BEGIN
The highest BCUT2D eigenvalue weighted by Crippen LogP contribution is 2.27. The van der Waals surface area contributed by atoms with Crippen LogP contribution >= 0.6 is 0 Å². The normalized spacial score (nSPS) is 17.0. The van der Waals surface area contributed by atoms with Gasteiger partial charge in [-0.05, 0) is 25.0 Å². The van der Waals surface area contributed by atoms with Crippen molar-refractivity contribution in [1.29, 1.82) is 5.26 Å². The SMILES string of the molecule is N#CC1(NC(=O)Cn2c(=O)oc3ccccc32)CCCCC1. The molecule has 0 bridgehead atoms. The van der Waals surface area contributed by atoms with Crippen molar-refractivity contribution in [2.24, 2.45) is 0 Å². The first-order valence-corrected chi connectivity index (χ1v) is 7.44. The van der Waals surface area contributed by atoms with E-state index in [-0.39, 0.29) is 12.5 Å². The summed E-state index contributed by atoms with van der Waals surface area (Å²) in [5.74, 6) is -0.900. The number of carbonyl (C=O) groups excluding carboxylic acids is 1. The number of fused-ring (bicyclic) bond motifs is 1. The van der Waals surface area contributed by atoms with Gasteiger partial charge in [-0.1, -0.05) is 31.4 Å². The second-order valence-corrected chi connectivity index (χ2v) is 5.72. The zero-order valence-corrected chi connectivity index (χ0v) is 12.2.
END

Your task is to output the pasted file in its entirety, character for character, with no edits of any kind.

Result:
The highest BCUT2D eigenvalue weighted by Crippen LogP contribution is 2.27. The van der Waals surface area contributed by atoms with Crippen LogP contribution >= 0.6 is 0 Å². The normalized spacial score (nSPS) is 17.0. The van der Waals surface area contributed by atoms with Gasteiger partial charge in [-0.05, 0) is 25.0 Å². The van der Waals surface area contributed by atoms with Crippen molar-refractivity contribution in [1.29, 1.82) is 5.26 Å². The SMILES string of the molecule is N#CC1(NC(=O)Cn2c(=O)oc3ccccc32)CCCCC1. The molecule has 0 bridgehead atoms. The van der Waals surface area contributed by atoms with Crippen molar-refractivity contribution in [2.24, 2.45) is 0 Å². The first-order valence-corrected chi connectivity index (χ1v) is 7.44. The van der Waals surface area contributed by atoms with E-state index in [-0.39, 0.29) is 12.5 Å². The summed E-state index contributed by atoms with van der Waals surface area (Å²) in [5.74, 6) is -0.900. The number of carbonyl (C=O) groups excluding carboxylic acids is 1. The number of fused-ring (bicyclic) bond motifs is 1. The van der Waals surface area contributed by atoms with Gasteiger partial charge in [-0.1, -0.05) is 31.4 Å². The second-order valence-corrected chi connectivity index (χ2v) is 5.72. The zero-order valence-corrected chi connectivity index (χ0v) is 12.2.